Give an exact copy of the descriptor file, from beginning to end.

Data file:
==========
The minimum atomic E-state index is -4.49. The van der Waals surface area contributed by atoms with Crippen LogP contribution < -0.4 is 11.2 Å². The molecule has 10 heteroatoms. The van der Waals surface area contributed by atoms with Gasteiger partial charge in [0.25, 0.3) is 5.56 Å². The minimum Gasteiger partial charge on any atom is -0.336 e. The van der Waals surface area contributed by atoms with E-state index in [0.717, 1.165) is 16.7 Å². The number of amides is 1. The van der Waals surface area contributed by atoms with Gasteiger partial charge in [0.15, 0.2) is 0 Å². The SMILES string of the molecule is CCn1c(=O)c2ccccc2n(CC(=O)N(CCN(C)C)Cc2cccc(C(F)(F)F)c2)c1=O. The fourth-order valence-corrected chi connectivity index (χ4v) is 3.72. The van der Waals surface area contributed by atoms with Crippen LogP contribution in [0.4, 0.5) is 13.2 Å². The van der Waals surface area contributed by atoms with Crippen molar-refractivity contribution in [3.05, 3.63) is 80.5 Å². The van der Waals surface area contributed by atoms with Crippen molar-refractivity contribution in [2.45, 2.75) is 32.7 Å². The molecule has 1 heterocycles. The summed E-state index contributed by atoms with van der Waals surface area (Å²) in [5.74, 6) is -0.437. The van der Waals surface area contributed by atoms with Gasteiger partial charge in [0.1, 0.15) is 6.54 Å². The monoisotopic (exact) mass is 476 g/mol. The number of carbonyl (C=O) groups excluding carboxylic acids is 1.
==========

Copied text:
The minimum atomic E-state index is -4.49. The van der Waals surface area contributed by atoms with Crippen LogP contribution < -0.4 is 11.2 Å². The molecule has 10 heteroatoms. The van der Waals surface area contributed by atoms with Gasteiger partial charge in [0.25, 0.3) is 5.56 Å². The minimum Gasteiger partial charge on any atom is -0.336 e. The van der Waals surface area contributed by atoms with E-state index in [0.717, 1.165) is 16.7 Å². The number of amides is 1. The van der Waals surface area contributed by atoms with Gasteiger partial charge in [0.15, 0.2) is 0 Å². The SMILES string of the molecule is CCn1c(=O)c2ccccc2n(CC(=O)N(CCN(C)C)Cc2cccc(C(F)(F)F)c2)c1=O. The fourth-order valence-corrected chi connectivity index (χ4v) is 3.72. The van der Waals surface area contributed by atoms with Crippen LogP contribution in [0.4, 0.5) is 13.2 Å². The van der Waals surface area contributed by atoms with Crippen molar-refractivity contribution in [3.05, 3.63) is 80.5 Å². The van der Waals surface area contributed by atoms with Crippen molar-refractivity contribution in [2.45, 2.75) is 32.7 Å². The molecule has 1 heterocycles. The summed E-state index contributed by atoms with van der Waals surface area (Å²) in [5.74, 6) is -0.437. The van der Waals surface area contributed by atoms with Gasteiger partial charge in [0.1, 0.15) is 6.54 Å². The monoisotopic (exact) mass is 476 g/mol. The number of carbonyl (C=O) groups excluding carboxylic acids is 1.